Geoff Helisma |
Telstra has effectively rejected the objections of Nymboida village residents in its response to Brenden Stockdale, whose house is about 20 metres from a planned 30 metre-high monopole.
The monopole, which is being funded by the Australian Government’s Mobile Black Spot Program (MBSP), is located within 150 metres – the minimum distance within which consent is necessary in residential zones – of several other properties.
However, the residences are in an RU2 zone, under which the minimum lot size is 40 hectares – Mr Stockdale’s block is 1,316 square metres; other ‘village’ blocks are of a similar size.
State planning laws refer to a tower being within 150 metres of a residential zone (not a residence); consequently the proposed tower is technically compliant.
Telstra’s detailed response to Mr Stockdale’s submission, which included a petition signed by 48 of the village’s residents, spelled this out: “The site for the Proposed Facility is considered to be a Complying Development under the provisions of the State Environmental Planning Policy (Infrastructure) Amendment (Telecommunications Facilities) 2010 (ISEPP), as the site is zoned as RU2, Rural Landscape Zone.
“This land use classification allows for telecommunications structures of up to 50 meters [sic] in height….
“In this instance, Telstra reduced the initial height of the Proposed Facility from 40 metres to 30 metres in consideration of the site characteristics within the rural settlement area of Nymboida.”
“…Monopoles are also permitted with local Council consent in specific situations in Village and Residential Zones.
“…The MBSP has funded a site within the Nymboida settlement area.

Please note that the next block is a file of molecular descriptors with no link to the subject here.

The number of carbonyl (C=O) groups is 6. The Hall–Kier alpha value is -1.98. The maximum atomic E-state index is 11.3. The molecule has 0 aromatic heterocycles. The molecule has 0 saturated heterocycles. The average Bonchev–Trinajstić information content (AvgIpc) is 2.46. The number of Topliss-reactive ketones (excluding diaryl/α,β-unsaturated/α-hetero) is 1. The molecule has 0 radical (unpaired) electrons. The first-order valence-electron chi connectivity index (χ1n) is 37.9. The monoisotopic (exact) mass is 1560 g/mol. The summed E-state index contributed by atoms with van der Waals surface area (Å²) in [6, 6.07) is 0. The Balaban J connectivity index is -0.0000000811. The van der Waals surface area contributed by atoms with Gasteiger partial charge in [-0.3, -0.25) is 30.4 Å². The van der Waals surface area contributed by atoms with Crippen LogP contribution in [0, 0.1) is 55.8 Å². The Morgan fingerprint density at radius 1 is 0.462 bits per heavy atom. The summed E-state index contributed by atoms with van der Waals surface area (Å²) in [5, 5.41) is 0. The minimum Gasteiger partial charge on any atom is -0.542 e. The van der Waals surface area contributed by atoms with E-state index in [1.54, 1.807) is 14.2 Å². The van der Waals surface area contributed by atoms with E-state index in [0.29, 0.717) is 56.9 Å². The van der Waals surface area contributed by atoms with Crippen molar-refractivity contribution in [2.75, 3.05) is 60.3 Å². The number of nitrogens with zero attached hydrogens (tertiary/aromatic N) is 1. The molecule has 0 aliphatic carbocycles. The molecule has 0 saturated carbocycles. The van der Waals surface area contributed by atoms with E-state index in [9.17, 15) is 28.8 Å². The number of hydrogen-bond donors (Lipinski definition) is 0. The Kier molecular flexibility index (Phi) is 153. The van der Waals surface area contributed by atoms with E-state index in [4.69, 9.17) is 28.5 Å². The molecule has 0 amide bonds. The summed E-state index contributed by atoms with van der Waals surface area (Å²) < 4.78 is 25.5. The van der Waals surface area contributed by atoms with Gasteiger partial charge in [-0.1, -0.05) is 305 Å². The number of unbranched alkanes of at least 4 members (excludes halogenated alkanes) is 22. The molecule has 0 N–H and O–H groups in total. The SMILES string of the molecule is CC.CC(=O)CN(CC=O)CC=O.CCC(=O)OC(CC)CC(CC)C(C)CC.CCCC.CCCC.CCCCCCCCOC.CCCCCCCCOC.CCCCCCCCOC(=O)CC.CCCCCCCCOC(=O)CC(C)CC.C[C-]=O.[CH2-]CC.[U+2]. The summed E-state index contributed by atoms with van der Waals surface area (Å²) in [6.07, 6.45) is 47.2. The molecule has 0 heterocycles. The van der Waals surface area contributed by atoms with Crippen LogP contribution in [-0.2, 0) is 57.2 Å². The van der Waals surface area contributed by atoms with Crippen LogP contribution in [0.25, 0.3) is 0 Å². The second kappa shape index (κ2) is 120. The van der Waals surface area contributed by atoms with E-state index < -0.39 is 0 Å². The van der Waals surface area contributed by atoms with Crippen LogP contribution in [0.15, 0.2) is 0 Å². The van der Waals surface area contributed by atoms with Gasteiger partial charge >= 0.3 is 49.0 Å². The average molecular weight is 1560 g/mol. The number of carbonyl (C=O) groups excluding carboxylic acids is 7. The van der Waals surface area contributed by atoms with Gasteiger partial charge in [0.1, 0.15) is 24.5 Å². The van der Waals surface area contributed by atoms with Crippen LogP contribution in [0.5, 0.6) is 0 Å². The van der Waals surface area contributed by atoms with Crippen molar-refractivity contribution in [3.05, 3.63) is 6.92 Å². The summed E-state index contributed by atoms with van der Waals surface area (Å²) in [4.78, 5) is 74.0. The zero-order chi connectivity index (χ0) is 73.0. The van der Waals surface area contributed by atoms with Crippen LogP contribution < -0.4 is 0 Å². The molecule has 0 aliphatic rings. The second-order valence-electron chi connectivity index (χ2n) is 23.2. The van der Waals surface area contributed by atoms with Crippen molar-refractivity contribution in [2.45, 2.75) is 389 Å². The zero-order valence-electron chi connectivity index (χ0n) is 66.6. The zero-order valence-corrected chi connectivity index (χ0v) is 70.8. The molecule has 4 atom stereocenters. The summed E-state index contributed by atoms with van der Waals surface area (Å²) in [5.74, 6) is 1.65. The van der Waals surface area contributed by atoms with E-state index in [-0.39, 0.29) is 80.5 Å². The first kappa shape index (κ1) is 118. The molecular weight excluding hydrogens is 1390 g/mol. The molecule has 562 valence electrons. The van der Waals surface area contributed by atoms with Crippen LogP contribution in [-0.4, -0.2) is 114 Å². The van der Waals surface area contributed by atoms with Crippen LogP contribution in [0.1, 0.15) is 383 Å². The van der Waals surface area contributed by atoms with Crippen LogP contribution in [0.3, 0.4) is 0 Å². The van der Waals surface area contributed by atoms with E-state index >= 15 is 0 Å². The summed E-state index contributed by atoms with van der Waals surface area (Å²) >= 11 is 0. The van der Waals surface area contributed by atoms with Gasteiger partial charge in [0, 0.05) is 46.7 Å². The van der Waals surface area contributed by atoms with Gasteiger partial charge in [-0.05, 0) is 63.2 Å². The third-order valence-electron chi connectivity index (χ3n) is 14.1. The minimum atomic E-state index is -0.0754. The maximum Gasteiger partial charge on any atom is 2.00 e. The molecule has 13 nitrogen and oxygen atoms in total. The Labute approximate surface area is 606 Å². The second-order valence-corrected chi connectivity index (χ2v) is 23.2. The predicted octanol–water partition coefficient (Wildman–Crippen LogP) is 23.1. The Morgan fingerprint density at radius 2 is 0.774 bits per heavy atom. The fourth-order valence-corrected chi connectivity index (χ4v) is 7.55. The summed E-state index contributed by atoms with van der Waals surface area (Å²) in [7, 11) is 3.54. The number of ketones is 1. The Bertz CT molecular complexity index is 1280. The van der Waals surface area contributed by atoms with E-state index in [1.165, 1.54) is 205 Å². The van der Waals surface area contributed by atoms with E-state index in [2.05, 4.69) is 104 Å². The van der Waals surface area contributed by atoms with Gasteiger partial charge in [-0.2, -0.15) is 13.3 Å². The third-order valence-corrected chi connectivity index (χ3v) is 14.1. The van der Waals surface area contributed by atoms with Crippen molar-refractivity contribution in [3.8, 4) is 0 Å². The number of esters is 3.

“This means that any alternate candidate would still be located within the township in close proximity to residences.”
For Mr Stockdale’s part, he says he is now relying on Page MP Kevin Hogan “to act on our behalf to the Federal black spot funding program”.
Mr Stockdale recently met with Mr Hogan, Clarence Valley’s mayor, Jim Simmons, and Cr Greg Clancy.
Mr Hogan said that the council is unable to intervene, because under the state’s planning laws the monopole does not need consent.
He said he had spoken with a Telstra representative, who said “this is their third preferred site”, and that he will continue negotiating with Telstra.
“I’ve written previously and made verbal contact to see if they were talking to people affected, and they said they would,” he said.
Meanwhile, Telstra says in Mr Stockdale’s correspondence that it is “currently assessing the submissions received from members of the community and will shortly provide an update on the status of the site (including a Consultation Report)”.
When the report is
completed, it will be uploaded to www.rfnsa.com.au/